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Cornell Student Pleads Innocent To Computer Worm Charges

August 2, 1989

SYRACUSE, N.Y. (AP) _ A suspended graduate student accused of creating a computer ″worm″ that paralyzed an estimated 6,000 military and research computers last year pleaded innocent to a federal crime Wednesday.

Robert T. Morris, 24, of Arnold, Md., entered his plea in a five-minute arraignment before U.S. Magistrate Gustave DiBianco. He was released on his own recognizance.

The suspended Cornell University graduate student was charged last week with a single count of gaining unauthorized access to computers, preventing authorized access to computers and causing losses in excess of $1,000 under the Computer Fraud and Abuse Act of 1986.

It was the first time the Justice Department brought felony charges against an individual under the 3-year-old law.

Morris said nothing during Wednesday’s court appearance, and ignored reporters’ questions as he was led into the U.S. marshal’s office to be fingerprinted and booked.

His attorney, Thomas Guidoboni of Washington, also had little to say.

″They did charge him, and now they have to prove it,″ Guidoboni said when asked about the merits of the government’s case.

According to prosecutors, Morris’ worm program last November clogged a computer network shared by colleges, research centers and the military. It took several days to eliminate the worm, a program that copies itself after being introduced into a computer system.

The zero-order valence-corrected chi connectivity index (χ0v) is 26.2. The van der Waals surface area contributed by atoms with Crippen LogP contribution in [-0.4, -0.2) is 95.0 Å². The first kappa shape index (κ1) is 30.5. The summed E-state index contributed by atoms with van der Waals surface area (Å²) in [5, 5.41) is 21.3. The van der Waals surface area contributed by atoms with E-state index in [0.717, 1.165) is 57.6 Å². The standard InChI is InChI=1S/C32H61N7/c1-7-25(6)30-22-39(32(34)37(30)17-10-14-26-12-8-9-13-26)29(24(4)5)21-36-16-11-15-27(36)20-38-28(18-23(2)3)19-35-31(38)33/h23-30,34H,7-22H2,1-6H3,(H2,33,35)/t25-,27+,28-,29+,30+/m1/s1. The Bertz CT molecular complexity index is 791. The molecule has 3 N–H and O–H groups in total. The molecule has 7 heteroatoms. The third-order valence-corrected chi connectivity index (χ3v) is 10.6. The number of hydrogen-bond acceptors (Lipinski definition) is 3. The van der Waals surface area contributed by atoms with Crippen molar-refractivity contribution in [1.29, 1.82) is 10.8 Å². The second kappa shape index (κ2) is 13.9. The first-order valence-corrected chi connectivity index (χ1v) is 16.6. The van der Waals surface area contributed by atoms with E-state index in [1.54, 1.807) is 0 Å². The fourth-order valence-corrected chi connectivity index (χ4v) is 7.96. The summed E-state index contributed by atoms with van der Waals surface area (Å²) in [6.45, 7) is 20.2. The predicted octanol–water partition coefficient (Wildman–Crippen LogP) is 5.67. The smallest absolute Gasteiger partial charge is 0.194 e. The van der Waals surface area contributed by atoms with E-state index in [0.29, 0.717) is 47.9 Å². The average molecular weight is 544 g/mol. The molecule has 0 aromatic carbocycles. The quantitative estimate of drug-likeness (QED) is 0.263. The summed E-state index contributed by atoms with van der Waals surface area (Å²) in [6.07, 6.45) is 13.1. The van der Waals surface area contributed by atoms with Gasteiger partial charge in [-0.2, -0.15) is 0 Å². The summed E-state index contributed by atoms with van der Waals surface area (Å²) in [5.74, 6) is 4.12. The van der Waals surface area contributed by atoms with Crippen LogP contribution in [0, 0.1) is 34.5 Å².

The rogue program was originally termed a computer ″virus,″ but unlike viruses it did not require a ″host″ program to reproduce.

Although the indictment charged the worm did more than $1,000 in damages, computer experts estimated that the time computers were down and the labor needed to combat the worm cost $5 million to $12 million.

Prosecutor Mark Rasch of the Justice Department declined to comment Wednesday on the extent of the damage done by the worm, saying the government would present details during the trial.

He said it was not the government’s intention to make an example out of Morris. If convicted, Morris could be sentenced to up to five years in prison, a $250,000 fine and paying restitution.

″We want to preserve the integrity of the government’s computer system - not just the government, but the entire computer community,″ said Rasch.

According to the indictment, Morris’s worm invaded computers at the National Aeronautics and Space Administration’s Ames Research Center in California and the U.S. Air Force Logistics Command at Wright Patterson Air Force Base in Ohio, as well as dozen of universities.

Morris’ trial before U.S. District Judge Howard Munson is not expected to begin before next year, attorneys said.

Morris, who has been on leave, has been given a one-year suspension from Cornell beginning in September.

His father is chief computer scientist for the National Computer Security Center near Baltimore.

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